Beginner’s Guide To PA Systems, Part 3

In the first part of the four-part series we looked at the essential elements you need to know about as it pertains to DJ PA systems. In the second part, we continued laying the groundwork by responding to some typically common newbie questions. Now, we’re ready to look more closely at both major the different parts of any PA system: Amplifiers (“amps”) and speakers.

Today we’ll look in-depth at both, and discuss the crucial matter of speaker placement, before the next time moving on to cables, establishing and sound checking. Now, a PA amplifier is completely different from a hi-fi amplifier. Power amplifiers are made to allow them to manage their maximum power output for an long period of time. They often have serious high temperature sinks and followers built in, that might get worried you as these could appear noisy in the shop.

But believe that you will play before 100 people at a decent volume and trust me: You won’t hear the fans! The very first thing you should look at will be the basic specs of the amplifier, and at which temps it can operate especially. In venues in hotter parts of the world it can get quite hot even in climate managed rooms and you don’t want your amp to die you in such circumstances. So be sure to consider whether the amp you’re taking a look at can operate in such conditions.

Next, I’d always advise to get amps with protecting circuits. Take good care that you get a good amplifier. The most severe thing that can happen is that you get a cheap amplifier that can’t deal with the heat and its own thermal protection maintains eliminating every five minutes. This will drive you crazy, believe me – I know this from experience!

Give a potential amplifier a listen at low volume. Now, if you hear some noise from the followers, that is alright, nevertheless, you should not hear much static from the speakers too. The sound should be clear and flat. Next, play a tune that you know very well and that has a broad spectrum and then arrive the quantity to “as loud as they will enable you to in the shop”. Even at the high volume the sound should be as to the same as at low volumes close, obviously much louder just.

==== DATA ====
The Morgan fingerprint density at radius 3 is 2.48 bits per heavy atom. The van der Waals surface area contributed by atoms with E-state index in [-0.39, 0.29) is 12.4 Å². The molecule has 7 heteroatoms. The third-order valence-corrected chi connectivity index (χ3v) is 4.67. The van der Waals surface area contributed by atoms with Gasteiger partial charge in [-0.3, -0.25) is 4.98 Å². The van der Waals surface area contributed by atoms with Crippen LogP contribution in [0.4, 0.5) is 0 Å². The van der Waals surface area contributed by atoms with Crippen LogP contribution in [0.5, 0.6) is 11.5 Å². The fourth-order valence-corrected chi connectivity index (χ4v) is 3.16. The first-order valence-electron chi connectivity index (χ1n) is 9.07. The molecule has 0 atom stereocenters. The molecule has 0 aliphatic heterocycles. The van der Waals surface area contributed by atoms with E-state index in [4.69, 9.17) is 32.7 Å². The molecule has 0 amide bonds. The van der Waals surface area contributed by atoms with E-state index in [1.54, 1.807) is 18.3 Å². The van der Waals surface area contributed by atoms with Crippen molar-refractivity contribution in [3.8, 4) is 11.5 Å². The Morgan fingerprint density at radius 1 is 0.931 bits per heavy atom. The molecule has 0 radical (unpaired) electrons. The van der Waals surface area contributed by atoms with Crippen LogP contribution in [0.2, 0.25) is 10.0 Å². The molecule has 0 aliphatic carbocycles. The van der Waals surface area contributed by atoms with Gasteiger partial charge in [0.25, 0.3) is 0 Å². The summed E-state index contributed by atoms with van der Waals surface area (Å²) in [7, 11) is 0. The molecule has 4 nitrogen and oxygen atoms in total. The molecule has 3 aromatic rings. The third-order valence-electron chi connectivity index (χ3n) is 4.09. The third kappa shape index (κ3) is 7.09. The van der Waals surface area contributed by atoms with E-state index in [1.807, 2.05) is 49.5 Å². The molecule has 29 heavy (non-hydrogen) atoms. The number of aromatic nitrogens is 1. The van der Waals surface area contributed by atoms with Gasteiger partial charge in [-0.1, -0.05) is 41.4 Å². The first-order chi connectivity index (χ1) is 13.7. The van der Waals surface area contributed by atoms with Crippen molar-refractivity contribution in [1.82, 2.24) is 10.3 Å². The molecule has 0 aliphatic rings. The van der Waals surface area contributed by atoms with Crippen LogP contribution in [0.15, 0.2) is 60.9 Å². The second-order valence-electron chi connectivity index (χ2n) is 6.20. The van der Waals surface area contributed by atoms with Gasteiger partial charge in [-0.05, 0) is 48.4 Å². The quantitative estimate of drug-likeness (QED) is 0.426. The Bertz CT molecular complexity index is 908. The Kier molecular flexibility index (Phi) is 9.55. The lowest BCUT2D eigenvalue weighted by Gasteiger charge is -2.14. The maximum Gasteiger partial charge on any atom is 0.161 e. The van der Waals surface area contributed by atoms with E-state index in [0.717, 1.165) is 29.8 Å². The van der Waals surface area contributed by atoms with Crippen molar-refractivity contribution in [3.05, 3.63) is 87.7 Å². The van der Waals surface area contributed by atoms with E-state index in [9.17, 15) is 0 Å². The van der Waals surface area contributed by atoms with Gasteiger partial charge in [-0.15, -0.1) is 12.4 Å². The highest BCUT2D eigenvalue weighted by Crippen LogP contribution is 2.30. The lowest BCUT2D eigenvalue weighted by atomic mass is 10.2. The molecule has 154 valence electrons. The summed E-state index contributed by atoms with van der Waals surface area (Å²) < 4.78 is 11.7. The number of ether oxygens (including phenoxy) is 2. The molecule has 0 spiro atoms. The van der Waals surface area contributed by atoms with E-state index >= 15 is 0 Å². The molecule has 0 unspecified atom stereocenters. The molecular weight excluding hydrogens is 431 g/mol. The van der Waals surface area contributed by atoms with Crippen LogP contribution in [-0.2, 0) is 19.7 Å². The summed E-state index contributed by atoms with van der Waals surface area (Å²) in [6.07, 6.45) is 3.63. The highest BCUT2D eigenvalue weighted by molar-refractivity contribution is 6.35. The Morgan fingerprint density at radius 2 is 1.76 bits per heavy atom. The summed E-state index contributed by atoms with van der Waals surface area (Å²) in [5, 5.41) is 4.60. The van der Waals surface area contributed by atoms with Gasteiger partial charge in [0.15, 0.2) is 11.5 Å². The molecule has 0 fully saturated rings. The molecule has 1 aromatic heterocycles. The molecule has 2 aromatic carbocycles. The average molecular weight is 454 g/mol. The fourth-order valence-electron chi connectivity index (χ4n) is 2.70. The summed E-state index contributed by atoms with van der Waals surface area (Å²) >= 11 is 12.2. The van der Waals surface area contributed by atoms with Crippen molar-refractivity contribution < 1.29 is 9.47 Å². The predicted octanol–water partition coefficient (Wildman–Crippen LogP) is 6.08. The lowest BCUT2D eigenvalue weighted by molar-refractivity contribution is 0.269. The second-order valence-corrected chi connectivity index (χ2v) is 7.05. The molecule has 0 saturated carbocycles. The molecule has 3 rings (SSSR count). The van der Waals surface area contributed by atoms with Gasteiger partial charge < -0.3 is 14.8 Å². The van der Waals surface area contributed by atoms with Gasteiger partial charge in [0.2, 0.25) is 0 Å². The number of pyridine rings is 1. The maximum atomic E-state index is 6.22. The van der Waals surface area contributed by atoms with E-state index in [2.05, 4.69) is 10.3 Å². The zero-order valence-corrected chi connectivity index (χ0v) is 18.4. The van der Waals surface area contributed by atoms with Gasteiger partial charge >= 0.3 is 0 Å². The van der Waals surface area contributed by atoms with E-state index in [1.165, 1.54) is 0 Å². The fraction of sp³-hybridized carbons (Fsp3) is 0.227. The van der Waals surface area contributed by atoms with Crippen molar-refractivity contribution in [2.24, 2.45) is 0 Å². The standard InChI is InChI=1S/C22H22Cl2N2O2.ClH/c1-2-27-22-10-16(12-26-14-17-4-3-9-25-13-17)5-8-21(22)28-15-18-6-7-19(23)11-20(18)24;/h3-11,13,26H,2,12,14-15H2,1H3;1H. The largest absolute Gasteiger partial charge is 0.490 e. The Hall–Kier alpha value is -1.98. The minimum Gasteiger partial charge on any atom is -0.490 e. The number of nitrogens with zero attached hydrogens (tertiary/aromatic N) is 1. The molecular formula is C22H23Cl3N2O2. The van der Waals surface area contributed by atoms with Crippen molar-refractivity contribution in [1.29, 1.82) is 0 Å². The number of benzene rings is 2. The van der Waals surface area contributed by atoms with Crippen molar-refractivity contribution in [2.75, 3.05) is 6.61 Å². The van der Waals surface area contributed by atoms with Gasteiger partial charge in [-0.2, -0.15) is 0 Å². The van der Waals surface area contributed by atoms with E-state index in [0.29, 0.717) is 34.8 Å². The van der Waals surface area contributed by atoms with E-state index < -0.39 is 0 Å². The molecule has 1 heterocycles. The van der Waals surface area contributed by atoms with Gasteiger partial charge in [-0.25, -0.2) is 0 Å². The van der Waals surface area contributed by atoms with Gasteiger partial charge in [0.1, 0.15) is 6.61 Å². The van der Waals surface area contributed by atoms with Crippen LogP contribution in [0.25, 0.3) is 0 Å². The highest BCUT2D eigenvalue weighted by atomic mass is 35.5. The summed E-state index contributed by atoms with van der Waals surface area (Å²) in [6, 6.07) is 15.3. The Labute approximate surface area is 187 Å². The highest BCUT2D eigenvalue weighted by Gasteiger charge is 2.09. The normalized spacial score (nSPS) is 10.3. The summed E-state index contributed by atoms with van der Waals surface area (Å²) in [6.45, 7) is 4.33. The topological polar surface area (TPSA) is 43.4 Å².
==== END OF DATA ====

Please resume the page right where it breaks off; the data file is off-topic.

There should not be loss in frequency response. Some cheap PA amplifiers have a tendency to “forget” to amplify the mids when each goes louder, and in the ultimate end your PA may appear like a tin can with a bass drum. That should not happen. As being a test sound I mainly use the WAV file of the THX test audio you listen to in cinemas.

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You can download that all online. Also some rather “chill” music like deep house or Balearic can be revealing. Speakers are of course the ultimate hyperlink in the string. Speakers are crucial as they are the matter that actually changes the electrical signal from your amplifier into moving air, aka sound waves.

Now why am I stressing moving air? Because it’s essential to full recognize that sound is merely waves in the air that are made by moving the environment. Look at this closely, and you begin to realise why speakers are the real way they are. First thing to understand is that the higher the frequency – up to 20,000Hz (20kHz) is the hearing range – the shorter its wavelength, which means a smaller driver will be sufficient to move the air loud enough. A small driver is needed as a large driver would be simply too slow also. However, the science doesn’t stop there.

In addition, the cupboard (aka the case) plays a serious role in this, as the driver’s membrane isn’t just moving air when it goes out, but also inside the cupboard. That is especially important with bass speakers and subwoofers again. They are able to include porting in the cabinet (bass reflex) to go air from the cabinet, and the within of the speakers can be designed like wind tunnels to move the right amount of air. One interesting point to be aware is that for noises below about 100Hz, you are unable to determine where the sound is via.

That’s why there’s no need for stereo with subwoofers – and just why typical computer gaming speakers (and some small PAs) have two middle/top audio speakers but only 1 “subwoofer”. That was a great deal of information Now. So practically, what does it mean for you when you’re making your buying choices? Really, it’s just important to remember that there are no miracles in the wonderful world of speakers.